But reality has never been kind to the visions of Jewish Marxists, most notably Karl Marx himself.
So Gilbert Trigano’s vision of Paradise, which came to be known as Club Med, has endured a long and tortured history, not unlike God’s vision of Paradise.
It began on the island of Majorca, across the blue water from the smoking ruins of Europe, as a sanctuary for Holocaust survivors. It was a return to the idea of the Noble Savage: an antidote for civilization, as the tagline would eventually promise. A natural Paradise freed from money, clocks, commercialism and all the other impediments to a life of unfettered joy and sensuality, as expounded by visionaries from Rousseau to Hugh Hefner.
Club Med would be Paradise with a French twist. Food would be exquisite. Wine bottles bottomless. And rather than supervised by resort employees, the place would be a crazy summer camp for grownups, run by gentils organisateurs or GO’s. The wild, handsome bunch of counselors and sun-baked adonises famous most especially to a generation of single women in the 70’s and 80’s. This was to be not just a return to primal paradise. This was la vie fou, the crazy life, French-style: sun, sand, and sea mixed with clowns and circuses and costumed folderol and nutty group singalongs.
The payment, of course was luxury. And for a generation or two of young sensual travelers, summer camp with only nature’s amenities was fine. But people grow up, and demand comfort. And those who enjoy sex on the beach eventually have to cope with the results of sex on the beach.
So Club Med began to target families, the first of many marketing evolutions designed to counter-act a long, downward slide. The problem was inherent in the French soul of Club Med. They were very good at la vie fou. They were not so good at la vie commercial. Indifferent to basic customer service, and flabby in their expansion ambitions, they overbuilt with clubs stretching from Vietnam to Bulgaria to Tahiti, and the money losses flowing like wine. More efficient and disciplined “Anglo Saxon” marketers co-opted the concept, and began offering cheap, all-inclusive beach vacations. Club Med’s visionary DNA evaporated when fighting it out on the travel pages in price-off ads. They had become just another resort.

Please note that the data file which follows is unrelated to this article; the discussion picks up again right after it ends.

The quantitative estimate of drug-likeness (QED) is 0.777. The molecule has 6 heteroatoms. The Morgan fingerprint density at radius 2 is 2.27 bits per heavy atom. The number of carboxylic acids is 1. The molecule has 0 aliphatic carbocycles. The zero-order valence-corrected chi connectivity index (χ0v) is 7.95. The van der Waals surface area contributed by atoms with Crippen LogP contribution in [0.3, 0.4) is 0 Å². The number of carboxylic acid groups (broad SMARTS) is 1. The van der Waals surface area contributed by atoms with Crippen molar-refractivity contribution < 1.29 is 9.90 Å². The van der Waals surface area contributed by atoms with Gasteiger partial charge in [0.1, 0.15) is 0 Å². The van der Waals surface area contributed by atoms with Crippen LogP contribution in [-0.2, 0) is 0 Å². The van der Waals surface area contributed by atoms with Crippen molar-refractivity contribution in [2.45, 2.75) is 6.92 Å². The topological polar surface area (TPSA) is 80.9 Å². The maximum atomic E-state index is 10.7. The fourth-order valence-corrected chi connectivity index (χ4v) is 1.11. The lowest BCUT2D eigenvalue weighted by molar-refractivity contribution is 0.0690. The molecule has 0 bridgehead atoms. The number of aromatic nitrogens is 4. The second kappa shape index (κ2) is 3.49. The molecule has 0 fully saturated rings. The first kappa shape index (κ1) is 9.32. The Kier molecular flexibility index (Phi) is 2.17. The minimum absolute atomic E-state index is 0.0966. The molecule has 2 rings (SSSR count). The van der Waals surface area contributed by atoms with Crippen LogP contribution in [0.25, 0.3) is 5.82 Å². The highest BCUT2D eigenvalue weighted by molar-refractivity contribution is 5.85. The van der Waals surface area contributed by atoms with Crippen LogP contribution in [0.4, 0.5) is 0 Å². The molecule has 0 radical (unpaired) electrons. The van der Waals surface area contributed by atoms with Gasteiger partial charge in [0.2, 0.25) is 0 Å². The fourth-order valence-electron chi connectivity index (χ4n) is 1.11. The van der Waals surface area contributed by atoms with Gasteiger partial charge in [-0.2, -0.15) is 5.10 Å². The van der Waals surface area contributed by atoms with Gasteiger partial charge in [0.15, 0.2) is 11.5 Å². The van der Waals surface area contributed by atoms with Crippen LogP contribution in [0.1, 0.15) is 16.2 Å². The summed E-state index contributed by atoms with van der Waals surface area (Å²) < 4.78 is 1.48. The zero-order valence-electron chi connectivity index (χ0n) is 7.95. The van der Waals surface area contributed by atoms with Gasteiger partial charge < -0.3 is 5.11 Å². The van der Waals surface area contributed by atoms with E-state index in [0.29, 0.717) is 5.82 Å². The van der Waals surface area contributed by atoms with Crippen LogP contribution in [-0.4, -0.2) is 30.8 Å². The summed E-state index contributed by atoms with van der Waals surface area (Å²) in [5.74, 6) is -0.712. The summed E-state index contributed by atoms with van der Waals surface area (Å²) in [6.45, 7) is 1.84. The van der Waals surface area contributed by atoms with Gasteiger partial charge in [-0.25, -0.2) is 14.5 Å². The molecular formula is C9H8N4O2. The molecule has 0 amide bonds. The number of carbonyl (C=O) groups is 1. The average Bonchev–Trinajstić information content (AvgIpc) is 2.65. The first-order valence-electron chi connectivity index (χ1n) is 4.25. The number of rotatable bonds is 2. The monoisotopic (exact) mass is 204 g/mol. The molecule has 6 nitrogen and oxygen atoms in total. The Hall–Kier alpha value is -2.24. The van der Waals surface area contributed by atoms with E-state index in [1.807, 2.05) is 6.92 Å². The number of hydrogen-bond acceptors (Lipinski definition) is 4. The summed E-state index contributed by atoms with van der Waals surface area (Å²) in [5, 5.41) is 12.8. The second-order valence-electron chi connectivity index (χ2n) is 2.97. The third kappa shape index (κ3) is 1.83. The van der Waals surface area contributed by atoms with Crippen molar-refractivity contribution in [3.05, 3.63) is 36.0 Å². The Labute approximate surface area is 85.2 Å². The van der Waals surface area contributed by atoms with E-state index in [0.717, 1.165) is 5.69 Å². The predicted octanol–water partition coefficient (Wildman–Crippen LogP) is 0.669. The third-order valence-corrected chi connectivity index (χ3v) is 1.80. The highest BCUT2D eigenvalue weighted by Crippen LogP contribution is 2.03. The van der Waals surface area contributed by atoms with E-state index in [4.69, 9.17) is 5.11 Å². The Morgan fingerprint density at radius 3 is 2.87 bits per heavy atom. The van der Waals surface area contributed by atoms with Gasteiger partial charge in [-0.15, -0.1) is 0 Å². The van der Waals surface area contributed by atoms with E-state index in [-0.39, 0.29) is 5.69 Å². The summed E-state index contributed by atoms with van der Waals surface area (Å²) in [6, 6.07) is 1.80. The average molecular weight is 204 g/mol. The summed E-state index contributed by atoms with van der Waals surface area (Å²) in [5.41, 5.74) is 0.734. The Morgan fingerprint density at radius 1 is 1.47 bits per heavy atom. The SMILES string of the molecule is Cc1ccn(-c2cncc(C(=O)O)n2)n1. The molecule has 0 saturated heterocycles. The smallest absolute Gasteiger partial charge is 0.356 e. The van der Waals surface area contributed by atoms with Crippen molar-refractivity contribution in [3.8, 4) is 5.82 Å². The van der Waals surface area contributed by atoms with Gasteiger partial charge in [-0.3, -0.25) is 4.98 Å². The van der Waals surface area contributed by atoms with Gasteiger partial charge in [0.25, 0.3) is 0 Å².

Further compounding the problem was that in the case of the Triganos, the apple fell far from the tree indeed. When Gilbert’s pudgy, laconic son Serge ascended to the reins of the empire, the downhill slide only intensified.
Serge and Club Med became a notorious nemesis to the advertising world, firing their agencies with the insouciance you flick used Gauloises to the gutter. Almost yearly, they would turn a half a dozen more agencies upside down, as ever new teams of desperate advertising people wooed the brand in crazed, uncompensated pitches. I was personally witness to more than one, eventually being on the winning side and having the opportunity to pen their new tagline, of which I am not especially proud: “Club Med. Life as it should be.” At these pitches, Serge Trigano would sit bored and distracted, puffing on a cigar and delivering for the thousandth time the French grimace of boredom and resignation, as if to say: “I have heard it all, and you are telling me nothing new.”
Eventually, the son of the visionary was tossed out on his derriere, and the head of Disney Paris was installed to bring a business rigor to the fading family empire.
Today, the Wall Street Journal reported Club Med losses of $31 million in the first half of this year alone. And a major investor, Bernard Tapie, is carrying on a public feud with Club Med’s chief executive, the son of former French Prime Minister Giscard d’Estaing.
Gilbert Trigano once said: “Deep within us all is a nostalgia for the lost community of our ancestors.”
The nostalgia remains.